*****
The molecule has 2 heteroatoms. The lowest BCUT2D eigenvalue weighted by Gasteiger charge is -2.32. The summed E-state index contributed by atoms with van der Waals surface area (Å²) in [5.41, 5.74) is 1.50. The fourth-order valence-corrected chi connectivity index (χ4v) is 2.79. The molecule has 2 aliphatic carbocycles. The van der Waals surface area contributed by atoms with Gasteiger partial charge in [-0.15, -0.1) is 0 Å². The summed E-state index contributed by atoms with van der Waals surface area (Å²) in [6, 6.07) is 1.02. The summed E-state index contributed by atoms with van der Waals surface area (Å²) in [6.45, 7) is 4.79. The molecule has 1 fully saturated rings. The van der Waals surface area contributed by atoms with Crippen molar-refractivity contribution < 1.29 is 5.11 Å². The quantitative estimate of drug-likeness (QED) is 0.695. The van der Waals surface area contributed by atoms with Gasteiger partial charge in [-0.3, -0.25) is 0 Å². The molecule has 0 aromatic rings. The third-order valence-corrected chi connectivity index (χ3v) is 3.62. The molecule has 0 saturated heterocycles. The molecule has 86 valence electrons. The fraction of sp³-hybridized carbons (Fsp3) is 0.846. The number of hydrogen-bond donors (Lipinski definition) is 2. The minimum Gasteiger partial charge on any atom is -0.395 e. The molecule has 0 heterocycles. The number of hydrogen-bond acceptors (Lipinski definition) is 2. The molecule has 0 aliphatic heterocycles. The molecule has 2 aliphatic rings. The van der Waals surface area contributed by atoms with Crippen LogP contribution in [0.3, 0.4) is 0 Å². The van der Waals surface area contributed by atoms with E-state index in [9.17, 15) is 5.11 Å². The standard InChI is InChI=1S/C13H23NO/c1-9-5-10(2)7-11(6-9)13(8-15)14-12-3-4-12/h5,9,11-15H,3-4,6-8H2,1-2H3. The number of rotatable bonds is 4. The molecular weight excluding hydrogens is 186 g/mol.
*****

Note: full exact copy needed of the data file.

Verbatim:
The molecule has 2 heteroatoms. The lowest BCUT2D eigenvalue weighted by Gasteiger charge is -2.32. The summed E-state index contributed by atoms with van der Waals surface area (Å²) in [5.41, 5.74) is 1.50. The fourth-order valence-corrected chi connectivity index (χ4v) is 2.79. The molecule has 2 aliphatic carbocycles. The van der Waals surface area contributed by atoms with Gasteiger partial charge in [-0.15, -0.1) is 0 Å². The summed E-state index contributed by atoms with van der Waals surface area (Å²) in [6, 6.07) is 1.02. The summed E-state index contributed by atoms with van der Waals surface area (Å²) in [6.45, 7) is 4.79. The molecule has 1 fully saturated rings. The van der Waals surface area contributed by atoms with Crippen molar-refractivity contribution < 1.29 is 5.11 Å². The quantitative estimate of drug-likeness (QED) is 0.695. The van der Waals surface area contributed by atoms with Gasteiger partial charge in [-0.3, -0.25) is 0 Å². The molecule has 0 aromatic rings. The third-order valence-corrected chi connectivity index (χ3v) is 3.62. The molecule has 0 saturated heterocycles. The molecule has 86 valence electrons. The fraction of sp³-hybridized carbons (Fsp3) is 0.846. The number of hydrogen-bond donors (Lipinski definition) is 2. The minimum Gasteiger partial charge on any atom is -0.395 e. The molecule has 0 heterocycles. The number of hydrogen-bond acceptors (Lipinski definition) is 2. The molecule has 0 aliphatic heterocycles. The molecule has 2 aliphatic rings. The van der Waals surface area contributed by atoms with Crippen LogP contribution in [0.3, 0.4) is 0 Å². The van der Waals surface area contributed by atoms with E-state index in [9.17, 15) is 5.11 Å². The standard InChI is InChI=1S/C13H23NO/c1-9-5-10(2)7-11(6-9)13(8-15)14-12-3-4-12/h5,9,11-15H,3-4,6-8H2,1-2H3. The number of rotatable bonds is 4. The molecular weight excluding hydrogens is 186 g/mol.